Comparison-based File Server Verification
Yuen-Lin Tan��, Terrence Wong, John D. Strunk, Gregory R. Ganger
Carnegie Mellon University
Comparison-based server verification involves testing a
server by comparing its responses to those of a reference
server. An intermediary, called a “server Tee,” interposes
between clients and the reference server, synchronizes
the system-under-test (SUT) to match the reference
server’s state, duplicates each request for the SUT,
and compares each pair of responses to identify any discrepancies.
The result is a detailed view into any differences
in how the SUT satisfies the client-server protocol
specification, which can be invaluable in debugging
servers, achieving bug compatibility, and isolating performance
differences. This paper introduces, develops,
and illustrates the use of comparison-based server verification.
As a concrete example, it describes a NFSv3
Tee and reports on its use in identifying interesting differences
in several production NFS servers and in debugging
a prototype NFS server. These experiences confirm
that comparison-based server verification can be a useful
tool for server implementors.
1 Introduction
Debugging servers is tough. Although the client-server
interface is usually documented in a specification, there
are often vague or unspecified aspects. Isolating specification
interpretation flaws in request processing and in
responses can be a painful activity. Worse, a server that
works with one type of client may not work with another,
and testing with all possible clients is not easy.
The most common testing practices are RPC-level test
suites and benchmarking with one or more clients. With
enough effort, one can construct a suite of tests that exercises
each RPC in a variety of cases and verifies that each
response conforms to what the specification dictates.
This is a very useful approach, though time-consuming
to develop and difficult to perfect in the face of specification
vagueness. Popular benchmark programs, such as
SPEC SFS [15] for NFS servers, are often used to stresstest
servers and verify that they work for the clients used
in the benchmark runs.
This paper proposes an additional tool for server testing:
comparison-based server verification. The idea is sim-
��Currently works for VMware.
RPC Requests
Figure 1: Using a server Tee for comparison-based verification.
The server Tee is interposed between unmodified clients and the unmodified
reference server, relaying requests and responses between
them. The Tee also sends the same requests to the system-under-test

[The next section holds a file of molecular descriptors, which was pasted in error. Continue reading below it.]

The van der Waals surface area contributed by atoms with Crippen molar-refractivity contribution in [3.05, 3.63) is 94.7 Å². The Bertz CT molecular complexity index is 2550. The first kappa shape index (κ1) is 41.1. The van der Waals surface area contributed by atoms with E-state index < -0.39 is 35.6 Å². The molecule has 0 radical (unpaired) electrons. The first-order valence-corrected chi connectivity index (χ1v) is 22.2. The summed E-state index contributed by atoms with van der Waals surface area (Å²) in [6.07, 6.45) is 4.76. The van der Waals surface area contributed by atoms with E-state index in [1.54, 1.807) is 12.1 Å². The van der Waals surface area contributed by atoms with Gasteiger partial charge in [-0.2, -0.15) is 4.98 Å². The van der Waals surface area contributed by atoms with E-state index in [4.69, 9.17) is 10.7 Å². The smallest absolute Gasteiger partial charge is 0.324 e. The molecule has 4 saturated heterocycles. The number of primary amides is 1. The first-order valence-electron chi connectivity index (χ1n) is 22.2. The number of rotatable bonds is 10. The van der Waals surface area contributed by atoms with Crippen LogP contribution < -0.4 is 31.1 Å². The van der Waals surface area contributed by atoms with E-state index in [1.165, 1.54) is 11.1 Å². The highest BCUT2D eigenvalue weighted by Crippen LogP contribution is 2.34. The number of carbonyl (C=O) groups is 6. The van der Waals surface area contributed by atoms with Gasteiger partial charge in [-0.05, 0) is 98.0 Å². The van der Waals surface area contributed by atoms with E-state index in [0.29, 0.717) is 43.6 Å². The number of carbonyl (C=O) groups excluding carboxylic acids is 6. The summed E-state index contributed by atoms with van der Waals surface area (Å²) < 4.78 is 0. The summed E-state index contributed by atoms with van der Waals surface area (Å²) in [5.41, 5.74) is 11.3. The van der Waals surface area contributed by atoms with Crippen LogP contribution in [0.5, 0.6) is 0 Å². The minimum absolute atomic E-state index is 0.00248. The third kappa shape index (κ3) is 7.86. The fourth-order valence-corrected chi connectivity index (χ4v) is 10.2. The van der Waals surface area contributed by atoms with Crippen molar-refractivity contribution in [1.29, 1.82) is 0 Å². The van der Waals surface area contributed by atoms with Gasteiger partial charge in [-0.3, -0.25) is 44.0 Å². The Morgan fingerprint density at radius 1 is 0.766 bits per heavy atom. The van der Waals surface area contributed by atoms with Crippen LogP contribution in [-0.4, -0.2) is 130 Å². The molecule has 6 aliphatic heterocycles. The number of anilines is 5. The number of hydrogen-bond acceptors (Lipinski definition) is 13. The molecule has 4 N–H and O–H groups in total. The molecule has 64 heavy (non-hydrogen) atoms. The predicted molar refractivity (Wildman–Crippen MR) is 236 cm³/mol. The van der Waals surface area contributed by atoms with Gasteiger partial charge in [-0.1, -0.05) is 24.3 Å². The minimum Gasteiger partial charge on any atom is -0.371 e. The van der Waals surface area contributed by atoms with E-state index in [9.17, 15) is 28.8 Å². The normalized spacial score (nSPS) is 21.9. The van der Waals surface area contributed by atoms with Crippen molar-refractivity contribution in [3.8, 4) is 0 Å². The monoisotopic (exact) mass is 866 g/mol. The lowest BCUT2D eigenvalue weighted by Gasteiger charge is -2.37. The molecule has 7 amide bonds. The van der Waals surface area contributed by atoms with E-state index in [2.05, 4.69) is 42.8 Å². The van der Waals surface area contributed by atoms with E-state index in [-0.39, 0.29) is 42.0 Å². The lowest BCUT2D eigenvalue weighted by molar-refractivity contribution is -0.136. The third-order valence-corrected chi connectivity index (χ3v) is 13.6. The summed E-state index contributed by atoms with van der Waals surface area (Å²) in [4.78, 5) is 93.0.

and compares the responses to those from the reference server. With
the exception of performance interference, this latter activity should be
invisible to the clients.
ple: each request is sent to both the system-under-test
(SUT) and a reference server, and the two responses are
compared. This can even be done in a live environment
with real clients to produce scenarios that artificial test
suites may miss. The reference server is chosen based on
the belief that it is a valid implementation of the relevant
interface specification. For example, it might be a server
that has been used for some time by many user communities.
The reference server thus becomes a “gold standard”
against which the SUT’s conformity can be evaluated.
Given a good reference server, comparison-based
server verification can assist with debugging infrequent
problems, achieving “bug compatibility,” and isolating
performance differences.
This paper specifically develops the concept of
comparison-based verification of file servers via use of
a file server Tee (See Figure 1).1 A file server Tee interposes
on communication between clients and the reference
server. The Tee automatically sets and maintains
SUT state (i.e., directories, files, etc.) to match the reference
server’s state, forwards client requests to the reference
server, duplicates client requests for the SUT, and
compares the two responses for each request. Only the
reference server’s responses are sent to clients, which
1The name, “server Tee,” was inspired by the UNIX tee command,
which reads data from standard input and writes it to both standard
output and one or more output files.

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